Preclinical testing of novel therapeutics for chronic hepatitis B (CHB) requires suitable animal models. Equids host homologs of hepatitis C virus (HCV). Because coinfections of hepatitis B virus (HBV) and HCV occur in humans, we screened 2,917 specimens from equids from five continents for HBV. We discovered a distinct HBV species (Equid HBV, EqHBV) in 3.2% of donkeys and zebras by PCR and antibodies against EqHBV in 5.4% of donkeys and zebras. Molecular, histopathological, and biochemical analyses revealed that infection patterns of EqHBV resembled those of HBV in humans, including hepatotropism, moderate liver damage, evolutionary stasis, and potential horizontal virus transmission. Naturally infected donkeys showed chronic infections resembling CHB with high viral loads of up to 2.6 × 109 mean copies per milliliter serum for >6 mo and weak antibody responses. Antibodies against Equid HCV were codetected in 26.5% of donkeys seropositive for EqHBV, corroborating susceptibility to both hepatitis viruses. Deltavirus pseudotypes carrying EqHBV surface proteins were unable to infect human cells via the HBV receptor NTCP (Na+/taurocholate cotransporting polypeptide), suggesting alternative viral entry mechanisms. Both HBV and EqHBV deltavirus pseudotypes infected primary horse hepatocytes in vitro, supporting a broad host range for EqHBV among equids and suggesting that horses might be suitable for EqHBV and HBV infections in vivo. Evolutionary analyses suggested that EqHBV originated in Africa several thousand years ago, commensurate with the domestication of donkeys. In sum, EqHBV naturally infects diverse equids and mimics HBV infection patterns. Equids provide a unique opportunity for preclinical testing of novel therapeutics for CHB and to investigate HBV/ HCV interplay upon coinfection.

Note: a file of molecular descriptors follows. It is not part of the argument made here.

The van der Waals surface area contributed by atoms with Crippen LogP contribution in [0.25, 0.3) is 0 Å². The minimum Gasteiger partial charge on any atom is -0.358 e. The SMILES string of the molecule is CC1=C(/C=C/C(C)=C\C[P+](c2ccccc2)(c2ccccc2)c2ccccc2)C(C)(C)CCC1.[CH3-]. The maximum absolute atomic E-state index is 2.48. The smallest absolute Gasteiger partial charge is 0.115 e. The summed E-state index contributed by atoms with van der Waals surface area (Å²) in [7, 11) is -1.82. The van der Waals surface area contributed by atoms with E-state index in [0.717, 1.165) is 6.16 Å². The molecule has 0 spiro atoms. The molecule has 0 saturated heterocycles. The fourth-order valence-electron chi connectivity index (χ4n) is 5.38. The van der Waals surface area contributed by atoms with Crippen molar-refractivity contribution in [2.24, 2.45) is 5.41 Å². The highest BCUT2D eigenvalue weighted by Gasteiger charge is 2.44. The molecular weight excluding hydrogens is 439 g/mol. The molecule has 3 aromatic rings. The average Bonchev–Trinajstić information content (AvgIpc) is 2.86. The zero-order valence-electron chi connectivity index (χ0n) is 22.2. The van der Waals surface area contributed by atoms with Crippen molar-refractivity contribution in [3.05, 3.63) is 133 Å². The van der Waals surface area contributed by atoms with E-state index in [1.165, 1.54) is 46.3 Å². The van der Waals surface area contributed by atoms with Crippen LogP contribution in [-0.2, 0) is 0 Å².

|Original language||American English|
|Journal||Proceedings of the National Academy of Sciences of the United States of America|
|State||Published - 30 Mar 2021|
Bibliographical noteFunding Information:
ACKNOWLEDGMENTS. We thank Victor M. Corman, Christian Drosten, Sebastian Brünink, Monika Eschbach-Bludau, Tobias Bleicker, Arne Kühne, Breno F. C. D. Souza, Heidrun Gevensleben, Diane Goltz, Jörg Melzheimer, Karin Hönig, Sigrun Bröhl, Kathrin Eschke, Loretta Yamtulegya, Angelika Bernhardt-Welte, Carl-Heinz Moeller, Cheri Morkel, Tom Morrison, and Grant Hop-craft. This study was supported by funding from the German Research Foundation (B08/SFB 1021/2, DR 810/1-1, GL 595/4-1), and the European Union’s Horizon 2020 research and innovation program through the ZIKAl-liance project (Grant agreement 734548). The National Reference Center for Hepatitis B Viruses and Hepatitis D Viruses is supported by the German Ministry of Health via the Robert Koch Institute. A.D.G., N.O., and Peter A. Seeber were supported by funds from Leibniz Gemeinschaft, SAW-2015-IZW-1 440.
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- Animal model